The preceding Osanna in C major told us of God the creator of the universe, the great God who rules the heavens, the Almighty who reigns among hosts of angels; this F major, so close yet so different, speaks instead of the solace for which everyone yearns, of the inner point of reference that guides us through suffering; it tells us of a God who dwells in the human heart rather than in Heaven.

Mozart wrote this Agnus Dei for Aloysia Weber while he was still enamored with her; this solo is a tribute to her voice. And the entire conclusion of the Krönungsmesse, beginning with this solo, thus has the unusual flavor of a theatrical scene, in which the chorus’ Dona nobis pacem seems more like a salute to the heroine than the finale of a mystical rite.

Mozart illustrates the eschatological Christian experience, drawing on... his experience as a disappointed suitor. And he succeeds admirably!

Finally, many commentators have remarked upon the innovation represented by the return of theKyrie theme in the final Dona nobis pacem. Noting that repetition, however, is not sufficient: the “cyclic form” did not exist for Mozart, and establishing thematic relationships between different moments of a composition was in no way regarded as being of value. So why repeat this theme? And how does it return?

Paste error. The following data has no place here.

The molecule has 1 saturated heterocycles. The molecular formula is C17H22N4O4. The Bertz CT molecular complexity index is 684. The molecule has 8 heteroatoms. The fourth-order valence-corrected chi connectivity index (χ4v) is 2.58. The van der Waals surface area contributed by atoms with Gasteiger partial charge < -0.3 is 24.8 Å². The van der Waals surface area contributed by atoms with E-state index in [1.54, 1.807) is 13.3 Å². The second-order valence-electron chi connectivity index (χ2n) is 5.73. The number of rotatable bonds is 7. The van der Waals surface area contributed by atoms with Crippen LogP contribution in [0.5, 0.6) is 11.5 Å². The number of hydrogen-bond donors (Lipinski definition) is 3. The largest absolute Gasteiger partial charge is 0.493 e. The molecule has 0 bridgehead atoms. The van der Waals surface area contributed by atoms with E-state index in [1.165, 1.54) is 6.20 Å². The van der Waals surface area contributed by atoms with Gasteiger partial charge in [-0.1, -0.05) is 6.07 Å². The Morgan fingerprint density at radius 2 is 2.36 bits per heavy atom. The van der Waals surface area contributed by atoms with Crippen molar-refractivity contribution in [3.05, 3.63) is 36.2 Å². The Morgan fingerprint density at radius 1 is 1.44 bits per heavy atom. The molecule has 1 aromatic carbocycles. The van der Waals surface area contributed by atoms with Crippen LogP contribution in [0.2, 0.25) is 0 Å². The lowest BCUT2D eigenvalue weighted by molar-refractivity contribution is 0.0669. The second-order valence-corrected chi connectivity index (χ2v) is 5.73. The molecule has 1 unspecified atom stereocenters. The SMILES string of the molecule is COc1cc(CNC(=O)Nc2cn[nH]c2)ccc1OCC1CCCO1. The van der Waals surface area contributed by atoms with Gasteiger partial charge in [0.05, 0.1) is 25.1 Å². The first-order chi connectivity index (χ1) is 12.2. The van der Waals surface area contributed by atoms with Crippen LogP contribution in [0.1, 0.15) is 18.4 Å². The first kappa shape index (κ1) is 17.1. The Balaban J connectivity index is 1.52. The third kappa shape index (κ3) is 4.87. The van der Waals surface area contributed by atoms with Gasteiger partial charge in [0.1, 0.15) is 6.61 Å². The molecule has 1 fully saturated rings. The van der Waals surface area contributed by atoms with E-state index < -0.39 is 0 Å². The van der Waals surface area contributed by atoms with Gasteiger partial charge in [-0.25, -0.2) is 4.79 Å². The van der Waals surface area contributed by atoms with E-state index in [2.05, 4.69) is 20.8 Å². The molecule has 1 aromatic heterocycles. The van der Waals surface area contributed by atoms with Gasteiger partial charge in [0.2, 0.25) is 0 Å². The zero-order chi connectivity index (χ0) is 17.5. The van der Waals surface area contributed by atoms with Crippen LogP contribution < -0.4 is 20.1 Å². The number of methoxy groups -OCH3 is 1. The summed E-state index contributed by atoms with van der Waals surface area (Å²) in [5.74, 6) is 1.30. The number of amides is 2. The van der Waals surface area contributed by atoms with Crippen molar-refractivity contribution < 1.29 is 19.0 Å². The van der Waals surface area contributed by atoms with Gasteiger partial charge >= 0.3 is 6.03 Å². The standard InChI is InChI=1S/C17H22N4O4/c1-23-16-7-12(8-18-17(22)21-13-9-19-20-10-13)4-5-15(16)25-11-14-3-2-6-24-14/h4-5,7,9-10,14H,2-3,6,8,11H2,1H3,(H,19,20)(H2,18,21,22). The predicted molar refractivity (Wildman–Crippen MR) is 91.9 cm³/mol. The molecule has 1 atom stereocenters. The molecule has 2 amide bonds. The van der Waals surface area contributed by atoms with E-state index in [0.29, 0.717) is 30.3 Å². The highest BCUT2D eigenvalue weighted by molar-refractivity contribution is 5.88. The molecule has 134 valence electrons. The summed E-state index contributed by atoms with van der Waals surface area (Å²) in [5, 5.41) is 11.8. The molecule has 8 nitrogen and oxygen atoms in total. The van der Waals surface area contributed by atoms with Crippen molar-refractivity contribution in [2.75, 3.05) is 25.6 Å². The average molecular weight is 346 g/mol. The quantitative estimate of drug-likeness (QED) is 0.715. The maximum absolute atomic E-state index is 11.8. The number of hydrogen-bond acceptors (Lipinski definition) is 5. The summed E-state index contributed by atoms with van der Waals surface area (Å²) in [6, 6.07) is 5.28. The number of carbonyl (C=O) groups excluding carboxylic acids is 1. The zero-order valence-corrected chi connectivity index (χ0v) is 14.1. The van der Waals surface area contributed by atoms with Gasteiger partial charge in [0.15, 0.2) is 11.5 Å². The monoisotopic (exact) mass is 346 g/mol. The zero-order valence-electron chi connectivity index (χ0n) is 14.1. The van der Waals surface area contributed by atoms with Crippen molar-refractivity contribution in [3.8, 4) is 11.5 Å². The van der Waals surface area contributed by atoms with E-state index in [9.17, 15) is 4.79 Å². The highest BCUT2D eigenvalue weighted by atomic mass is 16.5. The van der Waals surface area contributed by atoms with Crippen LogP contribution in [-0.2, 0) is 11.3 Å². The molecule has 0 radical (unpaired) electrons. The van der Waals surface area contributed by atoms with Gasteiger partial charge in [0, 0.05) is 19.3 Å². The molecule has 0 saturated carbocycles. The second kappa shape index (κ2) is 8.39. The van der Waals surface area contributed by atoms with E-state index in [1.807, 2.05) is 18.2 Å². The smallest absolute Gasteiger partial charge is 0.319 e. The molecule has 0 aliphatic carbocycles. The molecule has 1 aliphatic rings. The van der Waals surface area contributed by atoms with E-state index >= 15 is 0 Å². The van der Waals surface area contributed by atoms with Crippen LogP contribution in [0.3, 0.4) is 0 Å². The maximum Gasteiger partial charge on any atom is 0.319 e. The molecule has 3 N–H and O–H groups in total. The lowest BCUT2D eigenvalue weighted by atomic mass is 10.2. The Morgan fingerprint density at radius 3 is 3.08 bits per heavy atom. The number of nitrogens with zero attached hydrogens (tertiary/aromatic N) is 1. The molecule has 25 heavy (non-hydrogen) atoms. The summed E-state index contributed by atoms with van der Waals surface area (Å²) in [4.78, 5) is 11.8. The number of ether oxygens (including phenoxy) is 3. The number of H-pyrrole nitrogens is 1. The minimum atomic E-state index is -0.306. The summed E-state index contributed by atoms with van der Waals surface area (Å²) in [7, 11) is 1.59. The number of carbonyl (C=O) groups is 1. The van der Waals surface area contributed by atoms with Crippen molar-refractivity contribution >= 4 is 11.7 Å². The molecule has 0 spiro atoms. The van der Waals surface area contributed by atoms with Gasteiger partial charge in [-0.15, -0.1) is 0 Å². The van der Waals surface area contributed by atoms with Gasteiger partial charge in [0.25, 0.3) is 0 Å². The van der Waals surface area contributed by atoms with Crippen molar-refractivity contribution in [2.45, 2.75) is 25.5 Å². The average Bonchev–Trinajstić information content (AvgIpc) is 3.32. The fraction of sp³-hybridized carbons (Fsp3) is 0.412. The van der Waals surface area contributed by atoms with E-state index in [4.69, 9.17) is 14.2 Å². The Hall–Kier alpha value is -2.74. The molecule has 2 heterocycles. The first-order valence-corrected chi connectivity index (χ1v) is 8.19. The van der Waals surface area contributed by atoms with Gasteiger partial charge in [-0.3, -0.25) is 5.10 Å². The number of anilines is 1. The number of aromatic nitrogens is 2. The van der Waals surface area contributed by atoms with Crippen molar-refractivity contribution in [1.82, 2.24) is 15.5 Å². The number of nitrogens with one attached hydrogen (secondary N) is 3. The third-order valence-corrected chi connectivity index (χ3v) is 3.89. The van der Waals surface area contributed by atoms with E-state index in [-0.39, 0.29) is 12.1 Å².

The repetition is identical from a melodic point of view, but not from a metric one. At the beginning of the Krönungsmesse, in the Kyrie, it was on the upbeat (Più andante, measure 7); now it is on the beat (Andante con moto, measure 57): now the music seems finally at peace, having found its proper place, its definitive position in the world. The first invocation of the Kyrie seemed normal; now we realize that something was missing. Something that only the experience of the Agnus Dei was able to provide. We believed we were complete, but now that we truly are, we realize that something essential was lacking: we had all the elements, but were unable to view them from the right perspective.

I do not know of any musical representation of faith that is more anti-rhetorical than these few, simple, Mozartian measures; the return of this pure melody in which everything is at once exactly as it was before, yet also nothing like it was before.